Created by LDS settlers, the Salt Lake City grid emerged as part of a grander plan to turn the new city into a spiritual utopia. LDS founder, Joseph Smith, developed the Plat of Zion, which provided details regarding road sizes, lot arrangement, and how many people would reside in each block. (The original document is on display at the Church History Museum, located in Temple Square.)
The original Plat of Zion allowed for equally sized, but especially large blocks -- 660 feet wide -- set at right angles. The only exception involved blocks found in the city's center, where Joseph Smith imagined twenty-four temples would be located. The spacious city blocks had a purpose: Smith envisioned a city as populous as New York or Philadelphia and include modern infrastructure, education, and community, but without sin or crime because it would be less crowded. Smith hoped to build a city where each church member would own a house on a plot of land sizable enough to support gardens and fruit trees.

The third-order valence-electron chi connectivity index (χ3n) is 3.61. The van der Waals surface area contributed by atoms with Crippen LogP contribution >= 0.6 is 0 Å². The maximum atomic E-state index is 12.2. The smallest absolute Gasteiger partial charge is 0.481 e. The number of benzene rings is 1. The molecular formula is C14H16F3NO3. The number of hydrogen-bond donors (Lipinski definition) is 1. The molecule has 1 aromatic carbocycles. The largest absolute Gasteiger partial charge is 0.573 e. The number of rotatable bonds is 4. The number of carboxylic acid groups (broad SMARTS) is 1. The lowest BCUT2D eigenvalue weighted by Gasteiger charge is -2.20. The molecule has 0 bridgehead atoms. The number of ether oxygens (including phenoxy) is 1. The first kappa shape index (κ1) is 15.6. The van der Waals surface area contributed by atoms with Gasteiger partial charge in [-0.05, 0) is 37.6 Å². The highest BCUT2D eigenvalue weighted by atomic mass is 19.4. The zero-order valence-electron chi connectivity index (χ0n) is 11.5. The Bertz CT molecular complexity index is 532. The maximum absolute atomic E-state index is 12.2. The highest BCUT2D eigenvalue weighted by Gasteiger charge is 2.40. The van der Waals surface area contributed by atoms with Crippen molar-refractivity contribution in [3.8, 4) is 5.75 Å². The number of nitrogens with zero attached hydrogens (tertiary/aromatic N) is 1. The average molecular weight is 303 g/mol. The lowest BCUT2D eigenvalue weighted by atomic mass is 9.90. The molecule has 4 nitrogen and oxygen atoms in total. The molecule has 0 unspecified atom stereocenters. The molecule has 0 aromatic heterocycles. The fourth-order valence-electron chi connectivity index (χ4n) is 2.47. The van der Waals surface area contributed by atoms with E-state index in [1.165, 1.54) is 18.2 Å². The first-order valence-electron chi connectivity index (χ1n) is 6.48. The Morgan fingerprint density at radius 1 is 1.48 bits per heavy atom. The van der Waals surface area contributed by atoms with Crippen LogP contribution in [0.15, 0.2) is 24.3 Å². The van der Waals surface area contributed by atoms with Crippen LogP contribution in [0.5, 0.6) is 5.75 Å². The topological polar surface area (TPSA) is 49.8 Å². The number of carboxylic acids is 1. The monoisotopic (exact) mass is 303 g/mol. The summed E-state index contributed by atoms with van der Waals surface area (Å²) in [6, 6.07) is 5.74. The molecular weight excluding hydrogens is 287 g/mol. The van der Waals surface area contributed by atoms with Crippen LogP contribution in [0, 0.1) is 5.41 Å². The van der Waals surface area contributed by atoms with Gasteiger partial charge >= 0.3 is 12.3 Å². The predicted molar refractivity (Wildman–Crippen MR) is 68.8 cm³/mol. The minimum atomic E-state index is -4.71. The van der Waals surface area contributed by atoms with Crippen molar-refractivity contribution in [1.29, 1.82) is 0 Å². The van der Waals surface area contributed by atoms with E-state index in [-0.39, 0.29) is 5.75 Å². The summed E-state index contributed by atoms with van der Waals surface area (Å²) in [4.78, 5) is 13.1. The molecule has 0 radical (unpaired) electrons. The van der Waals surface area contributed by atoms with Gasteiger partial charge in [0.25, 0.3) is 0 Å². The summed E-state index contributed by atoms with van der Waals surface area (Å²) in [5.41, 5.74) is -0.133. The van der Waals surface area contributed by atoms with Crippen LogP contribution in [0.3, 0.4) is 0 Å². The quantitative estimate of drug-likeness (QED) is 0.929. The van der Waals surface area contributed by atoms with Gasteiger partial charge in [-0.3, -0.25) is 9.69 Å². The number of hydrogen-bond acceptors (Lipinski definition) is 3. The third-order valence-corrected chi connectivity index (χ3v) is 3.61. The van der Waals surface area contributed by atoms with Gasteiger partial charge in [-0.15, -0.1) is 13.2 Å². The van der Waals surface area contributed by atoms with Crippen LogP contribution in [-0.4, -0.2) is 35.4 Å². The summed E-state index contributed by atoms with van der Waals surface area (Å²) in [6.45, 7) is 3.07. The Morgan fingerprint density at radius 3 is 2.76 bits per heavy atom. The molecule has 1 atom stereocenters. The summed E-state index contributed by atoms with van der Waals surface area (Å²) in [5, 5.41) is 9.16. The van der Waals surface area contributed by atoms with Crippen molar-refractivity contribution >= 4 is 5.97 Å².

Joseph Smith never had the opportunity to turn his utopian vision into a reality, however, as an anti-Mormon mob killed Smith in 1844. As a result of his death, church leadership fell to Brigham Young, who led LDS members to the Salt Lake Valley; they established Salt Lake City in 1847.
Brigham Young mostly believed in the spirit of the Plat of Zion but understood that it might not be that pragmatic to adhere fully to Smith's utopian ideal. For instance, instead of building twenty-four temples, Young started with one. Young also felt that a modern city could not rely on a home economic model, so Young planned for commercial and industrial districts.
Neither Young or Smith, in the mid-nineteenth century, could have foreseen the development of the automobile or the modern skyscraper, let alone the declining influence of Mormons on secular politics and culture. Nonetheless, the Base and Meridian center point is a lasting example of how LDS members traversed the U.S. and then settled, founded and built Salt Lake City.